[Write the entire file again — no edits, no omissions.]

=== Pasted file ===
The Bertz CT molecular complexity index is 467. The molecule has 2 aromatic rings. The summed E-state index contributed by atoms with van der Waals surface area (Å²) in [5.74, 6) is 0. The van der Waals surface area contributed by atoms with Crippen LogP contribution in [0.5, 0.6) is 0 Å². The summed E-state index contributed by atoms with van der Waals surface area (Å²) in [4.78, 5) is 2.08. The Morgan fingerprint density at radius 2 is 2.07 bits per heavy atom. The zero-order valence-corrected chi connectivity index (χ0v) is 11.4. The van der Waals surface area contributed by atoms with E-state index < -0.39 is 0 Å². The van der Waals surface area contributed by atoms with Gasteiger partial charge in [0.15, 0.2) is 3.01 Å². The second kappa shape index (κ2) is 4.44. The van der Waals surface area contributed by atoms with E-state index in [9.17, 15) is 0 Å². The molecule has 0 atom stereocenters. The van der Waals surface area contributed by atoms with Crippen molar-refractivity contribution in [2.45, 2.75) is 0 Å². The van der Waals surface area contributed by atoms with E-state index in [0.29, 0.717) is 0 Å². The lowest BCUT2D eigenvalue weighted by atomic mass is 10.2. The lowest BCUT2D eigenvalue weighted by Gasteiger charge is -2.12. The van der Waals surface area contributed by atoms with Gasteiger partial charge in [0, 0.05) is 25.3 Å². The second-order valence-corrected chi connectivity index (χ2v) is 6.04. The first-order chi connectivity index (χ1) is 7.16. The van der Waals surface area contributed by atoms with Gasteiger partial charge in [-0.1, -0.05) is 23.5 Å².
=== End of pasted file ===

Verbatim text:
The Bertz CT molecular complexity index is 467. The molecule has 2 aromatic rings. The summed E-state index contributed by atoms with van der Waals surface area (Å²) in [5.74, 6) is 0. The van der Waals surface area contributed by atoms with Crippen LogP contribution in [0.5, 0.6) is 0 Å². The summed E-state index contributed by atoms with van der Waals surface area (Å²) in [4.78, 5) is 2.08. The Morgan fingerprint density at radius 2 is 2.07 bits per heavy atom. The zero-order valence-corrected chi connectivity index (χ0v) is 11.4. The van der Waals surface area contributed by atoms with E-state index < -0.39 is 0 Å². The van der Waals surface area contributed by atoms with Gasteiger partial charge in [0.15, 0.2) is 3.01 Å². The second kappa shape index (κ2) is 4.44. The van der Waals surface area contributed by atoms with E-state index in [9.17, 15) is 0 Å². The molecule has 0 atom stereocenters. The van der Waals surface area contributed by atoms with Crippen molar-refractivity contribution in [2.45, 2.75) is 0 Å². The van der Waals surface area contributed by atoms with E-state index in [0.29, 0.717) is 0 Å². The lowest BCUT2D eigenvalue weighted by atomic mass is 10.2. The lowest BCUT2D eigenvalue weighted by Gasteiger charge is -2.12. The van der Waals surface area contributed by atoms with Gasteiger partial charge in [0, 0.05) is 25.3 Å². The second-order valence-corrected chi connectivity index (χ2v) is 6.04. The first-order chi connectivity index (χ1) is 7.16. The van der Waals surface area contributed by atoms with Gasteiger partial charge in [-0.1, -0.05) is 23.5 Å².